Former central bank governors in Thailand have joined economic experts in pushing the government to abandon its centerpiece $15 billion Digital Wallet handout policy, saying that it risks inciting inflation and undermining long-term budgetary discipline.
According to a declaration signed by 81 economic experts, the “digital wallet” programme, which would offer most Thais a one-time giveaway of 10,000 baht ($270), will do more harm than good.
Among the prominent signatories were Veerathai Santiprabhob and Tarisa Watanagase, two former Bank of Thailand governors who have joined a growing backlash against Prime Minister Srettha Thavisin’s most ambitious economic plan yet, just two months after he ascended to power to end a political impasse following a May general election.
The statement also mirrored current central bank president Sethaput Suthiwartnarueput’s concerns, calling such expenditure “inappropriate.” Just last week, the Bank of Thailand raised interest rates to their highest level since 2013 in order to ward off inflationary pressures caused in part by Srettha’s planned stimulus.
The digital wallet programme, which is planned to launch in the first quarter of 2024, is Srettha’s key pre-election pledge. Thais over the age of 16 are eligible for the handouts, which must be spent on particular goods and services in their neighbourhoods within a certain time frame.
According to government authorities, the multiplier effect on the economy may be four times the cost of handouts, boosting economic growth to 5% in 2024, up from 2.8% this year.
Srettha, a former property developer who also serves as finance minister, confronts the challenge of improving GDP in the face of dwindling demand for Thai commodities from its biggest trading partner, China, and weak spending by foreign tourists.
Expectations that the gift would function as a fiscal multiplier to spur economy are “deluded,” critics of the plan claimed in an Oct. 5 statement, because the money is best spent as direct public expenditure and investment.
“No one can make money appear. They wrote, “There is no money growing on trees or falling from the sky.” “Ultimately the people will have to pay back the price, whether in the form of higher taxes and/or higher costs of living due to inflation.”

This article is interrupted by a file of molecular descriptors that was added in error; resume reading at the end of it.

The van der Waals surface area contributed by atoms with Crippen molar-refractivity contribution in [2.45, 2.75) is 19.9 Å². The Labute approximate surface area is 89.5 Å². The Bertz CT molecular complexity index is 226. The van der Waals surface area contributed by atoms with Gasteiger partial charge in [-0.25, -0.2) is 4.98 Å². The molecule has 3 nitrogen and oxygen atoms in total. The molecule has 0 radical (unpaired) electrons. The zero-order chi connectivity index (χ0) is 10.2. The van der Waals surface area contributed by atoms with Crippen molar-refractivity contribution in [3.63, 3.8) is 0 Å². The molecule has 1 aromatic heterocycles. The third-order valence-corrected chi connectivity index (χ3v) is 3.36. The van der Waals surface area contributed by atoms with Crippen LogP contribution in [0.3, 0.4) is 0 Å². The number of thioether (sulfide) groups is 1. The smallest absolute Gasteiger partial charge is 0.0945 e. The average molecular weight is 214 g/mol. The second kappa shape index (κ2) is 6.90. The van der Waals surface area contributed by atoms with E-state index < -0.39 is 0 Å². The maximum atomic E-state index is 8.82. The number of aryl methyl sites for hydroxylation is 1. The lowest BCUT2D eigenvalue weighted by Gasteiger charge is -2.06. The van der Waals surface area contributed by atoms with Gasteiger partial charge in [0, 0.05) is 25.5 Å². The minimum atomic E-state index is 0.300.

Alternatively, according to Anusorn Tamajai, director of a research centre at the University of the Thai Chamber of Commerce, the government should narrow the program’s recipients and limit the handout to those in need.
When asked to react on the academics’ statement, Srettha told Bloomberg on Friday that he was open to hearing other points of view but that it was “impossible” to limit recipients to specific groups.
“We will listen to everybody, including the people who are eagerly asking me when it will be rolled out,” she stated. “We might still adjust it or make it more suitable.”
World Bank Downgrades Thailand’s Economic Growth Forecast
The World Bank issued a report, reducing its economic growth prediction for Thailand this year to 3.4%, suggesting a weaker recovery than other ASEAN countries.
Due to China’s ongoing slowdown and global uncertainties such as high interest rates and sluggish trade, the World Bank has revised its growth predictions for developing countries in the East Asia and Pacific region downward.
Thailand’s economy is recovering at a slower rate than its ASEAN peers, and decreasing exports pose challenges for the Thai economy.
The World Bank has lowered its economic growth forecast for Thailand for this year from 3.9% in April to 3.4% now, following a 2.6% expansion in 2023. In addition, the bank anticipates 3.5% growth in Thailand in 2024, which is slightly lower than the prior projection of 3.6% in April.
Tourism and private consumption will dominate the Thai economy in 2023. However, exports are predicted to fall 2.1% in US dollars due to lower demand from important trading partners.
The delay in forming the Thai administration following recent elections has caused a slowdown in both public and private sector investment.
According to the analysis, tourism and domestic spending are projected to overcome foreign demand deficits, with foreign tourists predicted to return to pre-COVID-19 levels by the end of 2024.
According to the World Bank, Thai inflation will fall to 1.5% in 2023, which is lower than in most developing market nations. This is because global energy prices have fallen and commodity prices have remained constant.
Thailand’s public debt is expected to remain high in 2023, topping 60%, and the government will return to a current account surplus of 0.5% of GDP this year, ending two consecutive years of deficits in 2021 and 2022.